queer nigeria
For a number of queer feminist women, the fear is that even feminist communities in Nigeria are not inclusive enough. Image Credit: Vogue UK.

Elizabeth, 22, says she embraced feminist views since 2016. Equality for her means the guarantee of socio-economic rights for women and the freedom to navigate society without oppression or dehumanization, as well as the freedom to be an independent entity free of social expectations and dogma. 

“Freedom is what I consider Feminism to be,” she says. 

Unfortunately, Elizabeth does not consider feminist spaces in Nigeria to be LGBTQ+ inclusive. According to her, too many times she has felt like she had to choose between her queerness and womanhood, when in fact, they intersect. 

Homophobia and transphobia are prevalent even in human rights activist spaces in Nigeria, where many people are conservative. Even some of those who claim to be liberal still share exclusivist views on the rights of marginalized groups that are not heterosexual. Mainstream Nigerian feminist spaces are still devoid of inclusivity and intersectionality, due to the default outlay of Nigerian society, in which many people do not see the need to expand their views on issues that do not affect them.

Elizabeth also encourages the LGBTQ+ community in the country to not be silent on the issue of misogyny as it affects queer women in Nigeria. In these parts, feminine-presenting queer men are not considered “man enough” outside and even within the community, because of the sexist attributes and stereotypes attached to “looking like a woman”. She gives an example of James Brown, a social media personality who, despite receiving mixed treatment from Nigerians for being feminine-presenting and perceived as queer, has made comments that border on the misogynistic. Kito attacks on queer women, corrective rape, police brutality, and physical as well as sexual assault, are issues that affect LGBTQ+ women in the community, but that are often overlooked and ignored.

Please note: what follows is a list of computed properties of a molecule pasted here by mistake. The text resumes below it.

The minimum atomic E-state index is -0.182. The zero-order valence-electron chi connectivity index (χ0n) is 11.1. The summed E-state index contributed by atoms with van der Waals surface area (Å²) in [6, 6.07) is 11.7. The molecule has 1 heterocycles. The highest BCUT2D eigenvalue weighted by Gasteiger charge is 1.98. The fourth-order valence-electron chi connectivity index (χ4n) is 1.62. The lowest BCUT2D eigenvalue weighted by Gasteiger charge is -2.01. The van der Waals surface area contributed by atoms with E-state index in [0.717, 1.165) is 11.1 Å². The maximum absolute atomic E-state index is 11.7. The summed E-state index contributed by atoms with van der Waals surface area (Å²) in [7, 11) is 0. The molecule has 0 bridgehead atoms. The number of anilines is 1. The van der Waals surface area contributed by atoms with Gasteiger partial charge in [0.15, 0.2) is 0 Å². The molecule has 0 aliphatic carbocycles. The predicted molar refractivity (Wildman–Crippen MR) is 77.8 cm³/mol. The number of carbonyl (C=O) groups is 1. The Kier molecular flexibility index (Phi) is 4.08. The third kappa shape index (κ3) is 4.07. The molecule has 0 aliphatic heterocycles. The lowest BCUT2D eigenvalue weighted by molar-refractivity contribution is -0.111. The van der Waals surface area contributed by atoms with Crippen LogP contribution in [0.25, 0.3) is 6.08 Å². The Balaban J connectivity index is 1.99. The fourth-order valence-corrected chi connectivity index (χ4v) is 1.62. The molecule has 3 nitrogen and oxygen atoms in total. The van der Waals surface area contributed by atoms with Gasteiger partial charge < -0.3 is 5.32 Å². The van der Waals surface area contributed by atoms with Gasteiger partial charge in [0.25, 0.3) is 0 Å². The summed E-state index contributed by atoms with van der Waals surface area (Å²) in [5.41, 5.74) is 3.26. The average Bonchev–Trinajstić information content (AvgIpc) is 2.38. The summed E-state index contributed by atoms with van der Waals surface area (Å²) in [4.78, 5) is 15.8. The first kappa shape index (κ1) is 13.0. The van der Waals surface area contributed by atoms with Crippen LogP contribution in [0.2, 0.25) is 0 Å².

“There is a large epidemic of misogyny in the queer community, where queer men view queer women as tools to aid their freedom, but not as equals”, she explains.

“In Nigeria, fighting for your rights as a human is worse when misogyny and homophobia function like the coat of arms,” says Milola, a 24-year-old pansexual woman. She wants more Nigerian feminist spaces to interrogate and get rid of internalized misogyny, elitism, homophobia, transphobia and the desire to appear “respectable” to an oppressive system. For her, feminism is a chance for everyone to have a voice.